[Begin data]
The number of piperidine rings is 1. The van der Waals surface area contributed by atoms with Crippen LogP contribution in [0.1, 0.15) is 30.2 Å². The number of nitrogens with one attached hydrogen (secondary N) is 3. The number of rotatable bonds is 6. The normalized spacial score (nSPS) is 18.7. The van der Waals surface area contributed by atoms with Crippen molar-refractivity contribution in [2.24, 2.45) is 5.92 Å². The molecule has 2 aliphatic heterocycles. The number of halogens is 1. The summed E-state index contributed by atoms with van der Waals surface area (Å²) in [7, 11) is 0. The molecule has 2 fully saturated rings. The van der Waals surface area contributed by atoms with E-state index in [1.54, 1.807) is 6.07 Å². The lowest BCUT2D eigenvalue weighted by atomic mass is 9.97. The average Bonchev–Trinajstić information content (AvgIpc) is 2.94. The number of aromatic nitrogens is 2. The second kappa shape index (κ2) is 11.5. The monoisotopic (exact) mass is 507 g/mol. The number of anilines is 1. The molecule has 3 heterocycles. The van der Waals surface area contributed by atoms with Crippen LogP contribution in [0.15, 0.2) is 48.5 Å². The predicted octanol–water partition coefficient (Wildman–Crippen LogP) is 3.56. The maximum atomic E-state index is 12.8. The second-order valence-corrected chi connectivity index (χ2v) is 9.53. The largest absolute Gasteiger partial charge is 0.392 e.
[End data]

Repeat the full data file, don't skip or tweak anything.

The number of piperidine rings is 1. The van der Waals surface area contributed by atoms with Crippen LogP contribution in [0.1, 0.15) is 30.2 Å². The number of nitrogens with one attached hydrogen (secondary N) is 3. The number of rotatable bonds is 6. The normalized spacial score (nSPS) is 18.7. The van der Waals surface area contributed by atoms with Crippen molar-refractivity contribution in [2.24, 2.45) is 5.92 Å². The molecule has 2 aliphatic heterocycles. The number of halogens is 1. The summed E-state index contributed by atoms with van der Waals surface area (Å²) in [7, 11) is 0. The molecule has 2 fully saturated rings. The van der Waals surface area contributed by atoms with E-state index in [1.54, 1.807) is 6.07 Å². The lowest BCUT2D eigenvalue weighted by atomic mass is 9.97. The average Bonchev–Trinajstić information content (AvgIpc) is 2.94. The number of aromatic nitrogens is 2. The second kappa shape index (κ2) is 11.5. The monoisotopic (exact) mass is 507 g/mol. The number of anilines is 1. The molecule has 3 heterocycles. The van der Waals surface area contributed by atoms with Crippen LogP contribution in [0.15, 0.2) is 48.5 Å². The predicted octanol–water partition coefficient (Wildman–Crippen LogP) is 3.56. The maximum atomic E-state index is 12.8. The second-order valence-corrected chi connectivity index (χ2v) is 9.53. The largest absolute Gasteiger partial charge is 0.392 e.